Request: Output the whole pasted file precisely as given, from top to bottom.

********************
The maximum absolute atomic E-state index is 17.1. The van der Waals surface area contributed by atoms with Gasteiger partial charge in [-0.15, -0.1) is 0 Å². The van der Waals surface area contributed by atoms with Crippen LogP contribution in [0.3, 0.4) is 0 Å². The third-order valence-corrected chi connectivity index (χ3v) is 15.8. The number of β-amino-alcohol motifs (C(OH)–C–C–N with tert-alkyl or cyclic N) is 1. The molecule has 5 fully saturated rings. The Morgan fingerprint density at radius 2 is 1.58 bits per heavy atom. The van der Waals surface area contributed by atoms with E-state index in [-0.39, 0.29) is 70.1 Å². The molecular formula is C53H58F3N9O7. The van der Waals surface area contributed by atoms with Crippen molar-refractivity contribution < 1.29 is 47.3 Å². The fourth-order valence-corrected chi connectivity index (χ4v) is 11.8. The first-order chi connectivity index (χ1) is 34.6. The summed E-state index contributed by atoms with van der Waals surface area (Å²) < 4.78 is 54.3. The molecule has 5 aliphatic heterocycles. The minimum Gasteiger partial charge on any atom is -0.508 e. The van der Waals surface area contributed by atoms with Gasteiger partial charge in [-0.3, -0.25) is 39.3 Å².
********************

The maximum absolute atomic E-state index is 17.1. The van der Waals surface area contributed by atoms with Gasteiger partial charge in [-0.15, -0.1) is 0 Å². The van der Waals surface area contributed by atoms with Crippen LogP contribution in [0.3, 0.4) is 0 Å². The third-order valence-corrected chi connectivity index (χ3v) is 15.8. The number of β-amino-alcohol motifs (C(OH)–C–C–N with tert-alkyl or cyclic N) is 1. The molecule has 5 fully saturated rings. The Morgan fingerprint density at radius 2 is 1.58 bits per heavy atom. The van der Waals surface area contributed by atoms with E-state index in [-0.39, 0.29) is 70.1 Å². The molecular formula is C53H58F3N9O7. The van der Waals surface area contributed by atoms with Crippen molar-refractivity contribution < 1.29 is 47.3 Å². The fourth-order valence-corrected chi connectivity index (χ4v) is 11.8. The first-order chi connectivity index (χ1) is 34.6. The summed E-state index contributed by atoms with van der Waals surface area (Å²) < 4.78 is 54.3. The molecule has 5 aliphatic heterocycles. The minimum Gasteiger partial charge on any atom is -0.508 e. The van der Waals surface area contributed by atoms with Gasteiger partial charge in [-0.3, -0.25) is 39.3 Å².